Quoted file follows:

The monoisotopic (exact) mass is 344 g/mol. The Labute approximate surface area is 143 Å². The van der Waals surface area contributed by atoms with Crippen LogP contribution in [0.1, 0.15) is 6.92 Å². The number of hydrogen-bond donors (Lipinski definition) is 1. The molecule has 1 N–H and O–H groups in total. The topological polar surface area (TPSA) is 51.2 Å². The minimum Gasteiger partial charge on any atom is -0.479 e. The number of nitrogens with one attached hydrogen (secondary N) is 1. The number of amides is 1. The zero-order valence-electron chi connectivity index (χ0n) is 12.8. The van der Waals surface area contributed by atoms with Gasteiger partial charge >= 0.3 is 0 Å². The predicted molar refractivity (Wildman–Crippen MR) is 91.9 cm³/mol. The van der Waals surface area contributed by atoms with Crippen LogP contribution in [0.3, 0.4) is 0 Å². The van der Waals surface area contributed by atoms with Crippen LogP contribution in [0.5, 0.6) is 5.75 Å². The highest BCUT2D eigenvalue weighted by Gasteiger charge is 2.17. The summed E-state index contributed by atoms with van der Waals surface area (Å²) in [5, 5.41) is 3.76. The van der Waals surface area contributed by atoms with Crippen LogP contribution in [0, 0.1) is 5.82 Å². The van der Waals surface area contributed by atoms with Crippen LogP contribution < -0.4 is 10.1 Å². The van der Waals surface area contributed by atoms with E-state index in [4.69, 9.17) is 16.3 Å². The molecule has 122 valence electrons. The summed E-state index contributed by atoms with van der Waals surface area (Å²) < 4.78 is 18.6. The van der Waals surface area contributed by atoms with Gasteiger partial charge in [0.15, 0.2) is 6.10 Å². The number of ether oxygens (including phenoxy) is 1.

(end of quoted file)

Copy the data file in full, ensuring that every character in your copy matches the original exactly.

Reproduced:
The monoisotopic (exact) mass is 344 g/mol. The Labute approximate surface area is 143 Å². The van der Waals surface area contributed by atoms with Crippen LogP contribution in [0.1, 0.15) is 6.92 Å². The number of hydrogen-bond donors (Lipinski definition) is 1. The molecule has 1 N–H and O–H groups in total. The topological polar surface area (TPSA) is 51.2 Å². The minimum Gasteiger partial charge on any atom is -0.479 e. The number of nitrogens with one attached hydrogen (secondary N) is 1. The number of amides is 1. The zero-order valence-electron chi connectivity index (χ0n) is 12.8. The van der Waals surface area contributed by atoms with Gasteiger partial charge >= 0.3 is 0 Å². The predicted molar refractivity (Wildman–Crippen MR) is 91.9 cm³/mol. The van der Waals surface area contributed by atoms with Crippen LogP contribution in [0.3, 0.4) is 0 Å². The van der Waals surface area contributed by atoms with Crippen LogP contribution in [0.5, 0.6) is 5.75 Å². The highest BCUT2D eigenvalue weighted by Gasteiger charge is 2.17. The summed E-state index contributed by atoms with van der Waals surface area (Å²) in [5, 5.41) is 3.76. The van der Waals surface area contributed by atoms with Crippen LogP contribution in [0, 0.1) is 5.82 Å². The van der Waals surface area contributed by atoms with Crippen LogP contribution < -0.4 is 10.1 Å². The van der Waals surface area contributed by atoms with E-state index in [4.69, 9.17) is 16.3 Å². The molecule has 122 valence electrons. The summed E-state index contributed by atoms with van der Waals surface area (Å²) < 4.78 is 18.6. The van der Waals surface area contributed by atoms with Gasteiger partial charge in [0.15, 0.2) is 6.10 Å². The number of ether oxygens (including phenoxy) is 1.